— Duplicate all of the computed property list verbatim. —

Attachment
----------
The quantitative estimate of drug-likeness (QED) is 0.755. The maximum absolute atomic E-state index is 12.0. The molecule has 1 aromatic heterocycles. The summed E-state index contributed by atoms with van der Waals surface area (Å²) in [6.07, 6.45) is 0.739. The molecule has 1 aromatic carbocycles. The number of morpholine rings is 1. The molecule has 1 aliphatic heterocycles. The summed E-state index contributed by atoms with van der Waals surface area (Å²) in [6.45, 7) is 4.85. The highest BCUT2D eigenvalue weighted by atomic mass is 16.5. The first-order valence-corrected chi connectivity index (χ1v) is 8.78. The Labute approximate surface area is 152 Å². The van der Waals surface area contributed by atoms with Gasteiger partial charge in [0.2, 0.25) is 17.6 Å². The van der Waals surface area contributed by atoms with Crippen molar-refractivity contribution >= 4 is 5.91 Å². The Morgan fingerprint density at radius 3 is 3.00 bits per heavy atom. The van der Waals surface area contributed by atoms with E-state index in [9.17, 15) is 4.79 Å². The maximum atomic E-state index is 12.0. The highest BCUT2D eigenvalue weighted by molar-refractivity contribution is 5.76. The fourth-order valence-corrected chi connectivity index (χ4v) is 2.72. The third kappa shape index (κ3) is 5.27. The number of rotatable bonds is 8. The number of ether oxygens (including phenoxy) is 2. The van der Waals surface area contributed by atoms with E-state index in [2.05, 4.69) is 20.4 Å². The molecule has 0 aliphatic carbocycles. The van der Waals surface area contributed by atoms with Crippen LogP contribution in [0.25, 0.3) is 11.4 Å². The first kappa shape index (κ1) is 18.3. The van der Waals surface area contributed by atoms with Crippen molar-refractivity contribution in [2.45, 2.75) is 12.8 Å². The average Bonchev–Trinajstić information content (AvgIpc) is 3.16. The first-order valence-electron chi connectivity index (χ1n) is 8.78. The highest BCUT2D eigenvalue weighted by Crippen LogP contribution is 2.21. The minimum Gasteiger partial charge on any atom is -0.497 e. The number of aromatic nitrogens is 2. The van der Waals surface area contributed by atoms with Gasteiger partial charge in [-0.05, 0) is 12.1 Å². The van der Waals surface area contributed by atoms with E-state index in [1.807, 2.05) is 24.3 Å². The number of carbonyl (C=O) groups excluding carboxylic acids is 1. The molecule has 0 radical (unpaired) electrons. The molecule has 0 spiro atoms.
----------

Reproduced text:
The quantitative estimate of drug-likeness (QED) is 0.755. The maximum absolute atomic E-state index is 12.0. The molecule has 1 aromatic heterocycles. The summed E-state index contributed by atoms with van der Waals surface area (Å²) in [6.07, 6.45) is 0.739. The molecule has 1 aromatic carbocycles. The number of morpholine rings is 1. The molecule has 1 aliphatic heterocycles. The summed E-state index contributed by atoms with van der Waals surface area (Å²) in [6.45, 7) is 4.85. The highest BCUT2D eigenvalue weighted by atomic mass is 16.5. The first-order valence-corrected chi connectivity index (χ1v) is 8.78. The Labute approximate surface area is 152 Å². The van der Waals surface area contributed by atoms with Gasteiger partial charge in [0.2, 0.25) is 17.6 Å². The van der Waals surface area contributed by atoms with Crippen molar-refractivity contribution >= 4 is 5.91 Å². The Morgan fingerprint density at radius 3 is 3.00 bits per heavy atom. The van der Waals surface area contributed by atoms with E-state index in [9.17, 15) is 4.79 Å². The maximum atomic E-state index is 12.0. The highest BCUT2D eigenvalue weighted by molar-refractivity contribution is 5.76. The fourth-order valence-corrected chi connectivity index (χ4v) is 2.72. The third kappa shape index (κ3) is 5.27. The number of rotatable bonds is 8. The number of ether oxygens (including phenoxy) is 2. The van der Waals surface area contributed by atoms with E-state index in [2.05, 4.69) is 20.4 Å². The molecule has 0 aliphatic carbocycles. The van der Waals surface area contributed by atoms with Crippen LogP contribution in [0.25, 0.3) is 11.4 Å². The first kappa shape index (κ1) is 18.3. The van der Waals surface area contributed by atoms with Crippen molar-refractivity contribution in [2.45, 2.75) is 12.8 Å². The average Bonchev–Trinajstić information content (AvgIpc) is 3.16. The first-order valence-electron chi connectivity index (χ1n) is 8.78. The highest BCUT2D eigenvalue weighted by Crippen LogP contribution is 2.21. The minimum Gasteiger partial charge on any atom is -0.497 e. The number of aromatic nitrogens is 2. The van der Waals surface area contributed by atoms with Gasteiger partial charge in [-0.05, 0) is 12.1 Å². The van der Waals surface area contributed by atoms with E-state index in [1.807, 2.05) is 24.3 Å². The number of carbonyl (C=O) groups excluding carboxylic acids is 1. The molecule has 0 radical (unpaired) electrons. The molecule has 0 spiro atoms.